Cut to Reach Up benefits delayed another 60 days

A $125 cut to hundreds of families that receive Reach Up benefits has been postponed until later this fall, and the state expects the program’s budget will need to be adjusted.

Reach Up cuts to disabled recipients held off for two months

State agrees to continue benefits while lawyers prepare arguments in the case. Vermont Legal Aid claims the reduction is unconstitutional and that it discriminates against households with family members with a disability.

State notifies Reach Up recipients of $125 a month reduction in benefits

Some 860 families will take a $125 cut. Advocates say the new policy is a “tax” on Vermont’s poorest households.

Vermont Legal Aid statement opposing ‘disability tax’ for Reach Up families

Advocates turned out at a budget hearing today to oppose a $1.65 million budget cut targeting families on Reach Up who have household member with a disability.

Budget proposal cuts Reach Up funds to households receiving disability benefits

Gov. Shumlin says the proposal could save the state more than $1.6 million. But, it would impact more than 1,100 households, according to the Department for Children and Families.

New report on DCF again calls for more staff, better training

A third report on the Department for Children and Families came to similar conclusions as the other two: DCF needs more front-line staff, better training, and a stronger focus on opiate addiction’s impact on families.

Lawmakers OK $600,000 to hire staff to implement IT overhaul

Despite news Thursday that budget cuts will be required to cope with a downgrade in the state’s revenue forecast, officials say the project must move forward.

Cost of new DCF social workers won’t hurt other programs, officials say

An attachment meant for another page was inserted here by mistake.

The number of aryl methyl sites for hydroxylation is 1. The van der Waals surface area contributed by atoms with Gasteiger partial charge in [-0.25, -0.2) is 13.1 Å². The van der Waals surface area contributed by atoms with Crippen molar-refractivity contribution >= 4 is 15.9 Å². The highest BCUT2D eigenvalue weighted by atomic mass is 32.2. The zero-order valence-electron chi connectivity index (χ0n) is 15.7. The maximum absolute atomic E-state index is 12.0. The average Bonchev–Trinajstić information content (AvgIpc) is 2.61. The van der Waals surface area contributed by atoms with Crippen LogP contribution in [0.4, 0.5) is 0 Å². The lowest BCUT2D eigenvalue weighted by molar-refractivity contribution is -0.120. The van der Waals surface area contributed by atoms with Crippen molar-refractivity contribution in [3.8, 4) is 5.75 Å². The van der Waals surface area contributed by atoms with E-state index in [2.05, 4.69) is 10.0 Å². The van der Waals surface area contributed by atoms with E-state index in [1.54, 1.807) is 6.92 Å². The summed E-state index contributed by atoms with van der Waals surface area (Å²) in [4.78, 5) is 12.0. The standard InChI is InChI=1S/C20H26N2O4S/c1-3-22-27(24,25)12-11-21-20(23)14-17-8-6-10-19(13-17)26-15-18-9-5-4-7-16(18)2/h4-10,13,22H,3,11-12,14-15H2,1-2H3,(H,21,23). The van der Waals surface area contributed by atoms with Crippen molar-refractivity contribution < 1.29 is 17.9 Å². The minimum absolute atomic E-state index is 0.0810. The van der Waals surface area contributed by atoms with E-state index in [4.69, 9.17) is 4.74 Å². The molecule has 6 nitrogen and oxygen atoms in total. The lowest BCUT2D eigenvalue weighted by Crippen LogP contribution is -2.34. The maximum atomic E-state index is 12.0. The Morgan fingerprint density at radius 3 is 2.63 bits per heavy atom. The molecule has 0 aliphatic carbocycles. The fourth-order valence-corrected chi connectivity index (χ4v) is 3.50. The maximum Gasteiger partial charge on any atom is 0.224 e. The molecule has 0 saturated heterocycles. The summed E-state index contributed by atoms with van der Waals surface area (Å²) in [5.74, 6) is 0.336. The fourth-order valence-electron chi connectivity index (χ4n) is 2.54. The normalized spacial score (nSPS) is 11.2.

Savings from Reach Up program to pay for 18 new social workers and more in response to the deaths of two children who had contact with DCF system.

Reach Up recipients can keep a little more pay under new law

Lawmakers allow families a little more latitude in accepting a raise at work by easing the “benefits cliff.” They also extended child care subsidies.

Vermont cushioned against shutdown, but not for long

“If this things drags on there are very serious ramifications,” Secretary of Administration Jeb Spaulding says.

Legislative Wrap-up: Welfare reform

The Legislature took a softer approach than Shumlin pushed for; lawmakers decided to delay or waive the cap for families in certain situations.

Senate Appropriations budget bill includes five-year cap on Reach Up benefits

Senate Appropriations had no shortage of choices, between the administration’s two proposals, the House’s version, and the Senate Health and Welfare Committee’s recommendation.

Finn: Now is the time to invest in all our children

Only four years later, it seems we are ignoring some of the important lessons we learned from the Vermont Child Poverty Council’s work. Perhaps most troubling is that we have forgotten that stigma hurts.

Public Assets Institute takes to airwaves to counter governor’s EITC proposal

Public Assets Institute remains adamant that reducing the EITC by any amount is poor policy.

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